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Don’t try to be cool. Teenagers know that other teenagers are not running the marketing department of the local library. They recognize that adults speak to them in a different tone and manner than their peers. So don’t try to work slang or cool phrases into your marketing–they’ll see right through that and it might come off as corny or insincere. Instead, be direct, be conversational, and don’t talk down to them.

Teens are diverse, so your marketing must be. Walk through any high school cafeteria and you’ll realize that teens have widely different tastes in just about everything-music, movies, clothes, etc. Also they are diverse in age… a 13 year old’s interests are vastly different from an 18-year-old. So we do we lump all teens into one marketing group?

If you can pinpoint exactly what kind of teen will be interested in the program or service you need to promote, you can do a better job of marketing. Before you print anything or create any graphics, create a persona. How old is the teen you’re targeting? What kind of student are they? What do they like to do after school? Are they a regular library visitor or do they barely ever walk through your doors? These questions can help you create a narrowly focused target audience so your marketing will be more effective.

And keep your messages age appropriate. You may also have to narrow the focus of your teen program or event. The more specific you can get, the more your event or message will relate to an audience and the more than audience will engage with your library.

Build relationships with people who can help you. For my library system, the best marketing tool I have to reach teens is the teen librarians. These men and women interact with our young people every day. They know their names, their interests, their transportation situation, their struggles in school… all the things I can never uncover even with the best marketing survey possible. Keep your teen librarians in the loop about programs and services you are promoting and ask them to make one-on-one contact with some of the more influential teens at their branches. Leverage the trust that the teen librarians have with the kids by asking them to make personal pitches for marketing initiatives for teens. Word of mouth and influencer marketing is a successful tactic for teens. If you have time, ask your teen librarians to run ideas by their customers to get some preliminary feedback. Listen to their ideas and opinions, then base your decisions on their original input blended with your marketing expertise. Teens want to be respected and treated like an adult. They want their opinion to matter.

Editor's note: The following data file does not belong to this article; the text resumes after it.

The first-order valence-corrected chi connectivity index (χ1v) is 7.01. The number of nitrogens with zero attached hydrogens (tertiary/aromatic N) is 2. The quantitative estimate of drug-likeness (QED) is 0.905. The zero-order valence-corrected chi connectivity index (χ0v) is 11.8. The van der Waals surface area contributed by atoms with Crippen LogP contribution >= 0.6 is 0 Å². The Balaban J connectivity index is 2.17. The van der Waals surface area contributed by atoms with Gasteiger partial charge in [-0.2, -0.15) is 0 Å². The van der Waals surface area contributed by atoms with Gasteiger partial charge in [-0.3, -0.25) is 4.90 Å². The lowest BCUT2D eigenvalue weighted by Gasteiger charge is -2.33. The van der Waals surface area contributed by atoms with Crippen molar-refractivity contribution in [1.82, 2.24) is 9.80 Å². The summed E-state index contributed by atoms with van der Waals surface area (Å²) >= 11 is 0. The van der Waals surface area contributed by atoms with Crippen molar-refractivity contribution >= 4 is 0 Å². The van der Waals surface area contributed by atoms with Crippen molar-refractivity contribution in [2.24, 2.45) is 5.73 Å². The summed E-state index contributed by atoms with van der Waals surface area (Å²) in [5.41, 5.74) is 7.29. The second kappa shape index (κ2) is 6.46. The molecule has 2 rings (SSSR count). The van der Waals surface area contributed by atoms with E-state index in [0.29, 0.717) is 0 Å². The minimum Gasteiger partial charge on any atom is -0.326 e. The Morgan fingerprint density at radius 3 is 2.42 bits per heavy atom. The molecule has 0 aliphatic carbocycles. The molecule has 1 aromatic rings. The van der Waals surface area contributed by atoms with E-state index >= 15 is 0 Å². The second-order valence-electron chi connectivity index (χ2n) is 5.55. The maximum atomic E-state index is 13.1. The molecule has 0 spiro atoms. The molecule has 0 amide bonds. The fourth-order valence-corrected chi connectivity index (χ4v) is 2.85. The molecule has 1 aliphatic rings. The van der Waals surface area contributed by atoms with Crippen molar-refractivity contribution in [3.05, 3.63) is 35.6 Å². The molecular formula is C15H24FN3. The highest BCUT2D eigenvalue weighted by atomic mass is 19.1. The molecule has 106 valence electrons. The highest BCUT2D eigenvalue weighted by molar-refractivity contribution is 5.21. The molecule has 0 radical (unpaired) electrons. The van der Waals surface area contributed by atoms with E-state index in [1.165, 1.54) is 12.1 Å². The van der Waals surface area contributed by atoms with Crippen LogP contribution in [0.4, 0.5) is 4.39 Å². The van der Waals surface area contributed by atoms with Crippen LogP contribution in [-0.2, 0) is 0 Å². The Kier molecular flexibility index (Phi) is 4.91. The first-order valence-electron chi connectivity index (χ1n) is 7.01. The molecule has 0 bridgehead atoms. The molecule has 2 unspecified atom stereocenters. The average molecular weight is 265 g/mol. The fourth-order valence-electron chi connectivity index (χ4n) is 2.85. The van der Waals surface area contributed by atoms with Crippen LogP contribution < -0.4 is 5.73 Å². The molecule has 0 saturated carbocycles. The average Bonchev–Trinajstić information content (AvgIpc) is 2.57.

Here’s an example of how this worked for us. Teen Read Week happens every year, and I’ve never really been able to get teens to engage on social or on our website with marketing messages for that week because I’ve always been very general with my marketing message. “Hey teens, it’s Teen Read Week. You should… read.”

This year, I decided to create a specific book list for teens. Really, it was a list of reading recommendations for them put together by other teens. I sent an email out to our teen librarians with a form, asking them to ask teens at their library to fill it out.

We compiled the responses into a book list which was our main promotional focus during Teen Read Week. We did social media posts and we created an email that we sent to our teenagers with a direct link to the list. The email gave us a 29 percent increase in circulation for the books in the list. This list did well because teens love to be asked for their opinions about books and they’re more likely to read something suggested to them by another teenager.

Use brand ambassadors because teens care about what other people are thinking. If you can convince influential teens to use the library, then their influence will spread and going to the library becomes cool.

Next Monday, I’ll send the second part of this list of marketing tips to target teen cardholders!

Subscribe to this blog and you’ll receive an email every time I post. To do that, click on “Follow” button on the bottom left-hand corner of the page. Connect with me on Twitter and Snapchat–it’s where I talk about library marketing! I’m @Webmastergirl. I’m also on LinkedIn, Slideshare,  Instagram and Pinterest. Views in this post are my own and do not represent those of my employer.

Three Pieces of Advice Library Marketers Can Use Right Now

spirited

This is the time of the year when I start to formulate strategies for the next 12 months for all aspects of my team’s work, including social media, content marketing, contacting the press, and targeted email messaging.